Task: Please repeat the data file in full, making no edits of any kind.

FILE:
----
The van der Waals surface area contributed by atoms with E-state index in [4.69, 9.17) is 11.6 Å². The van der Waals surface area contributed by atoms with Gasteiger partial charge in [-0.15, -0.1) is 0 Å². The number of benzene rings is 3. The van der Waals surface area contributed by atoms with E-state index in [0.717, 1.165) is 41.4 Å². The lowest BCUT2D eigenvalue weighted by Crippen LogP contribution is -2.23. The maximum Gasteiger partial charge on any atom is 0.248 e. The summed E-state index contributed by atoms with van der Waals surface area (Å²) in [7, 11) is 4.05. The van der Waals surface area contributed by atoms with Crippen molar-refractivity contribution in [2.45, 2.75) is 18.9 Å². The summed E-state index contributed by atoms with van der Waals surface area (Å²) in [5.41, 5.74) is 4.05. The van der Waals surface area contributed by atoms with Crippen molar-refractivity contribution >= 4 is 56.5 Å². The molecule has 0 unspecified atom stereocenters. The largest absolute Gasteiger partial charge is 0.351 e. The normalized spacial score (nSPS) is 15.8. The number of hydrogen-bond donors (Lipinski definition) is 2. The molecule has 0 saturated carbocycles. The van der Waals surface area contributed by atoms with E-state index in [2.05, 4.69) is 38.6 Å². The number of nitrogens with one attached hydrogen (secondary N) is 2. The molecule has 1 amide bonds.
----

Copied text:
The van der Waals surface area contributed by atoms with E-state index in [4.69, 9.17) is 11.6 Å². The van der Waals surface area contributed by atoms with Gasteiger partial charge in [-0.15, -0.1) is 0 Å². The number of benzene rings is 3. The van der Waals surface area contributed by atoms with E-state index in [0.717, 1.165) is 41.4 Å². The lowest BCUT2D eigenvalue weighted by Crippen LogP contribution is -2.23. The maximum Gasteiger partial charge on any atom is 0.248 e. The summed E-state index contributed by atoms with van der Waals surface area (Å²) in [7, 11) is 4.05. The van der Waals surface area contributed by atoms with Crippen molar-refractivity contribution in [2.45, 2.75) is 18.9 Å². The summed E-state index contributed by atoms with van der Waals surface area (Å²) in [5.41, 5.74) is 4.05. The van der Waals surface area contributed by atoms with Crippen molar-refractivity contribution >= 4 is 56.5 Å². The molecule has 0 unspecified atom stereocenters. The largest absolute Gasteiger partial charge is 0.351 e. The normalized spacial score (nSPS) is 15.8. The number of hydrogen-bond donors (Lipinski definition) is 2. The molecule has 0 saturated carbocycles. The van der Waals surface area contributed by atoms with E-state index in [2.05, 4.69) is 38.6 Å². The number of nitrogens with one attached hydrogen (secondary N) is 2. The molecule has 1 amide bonds.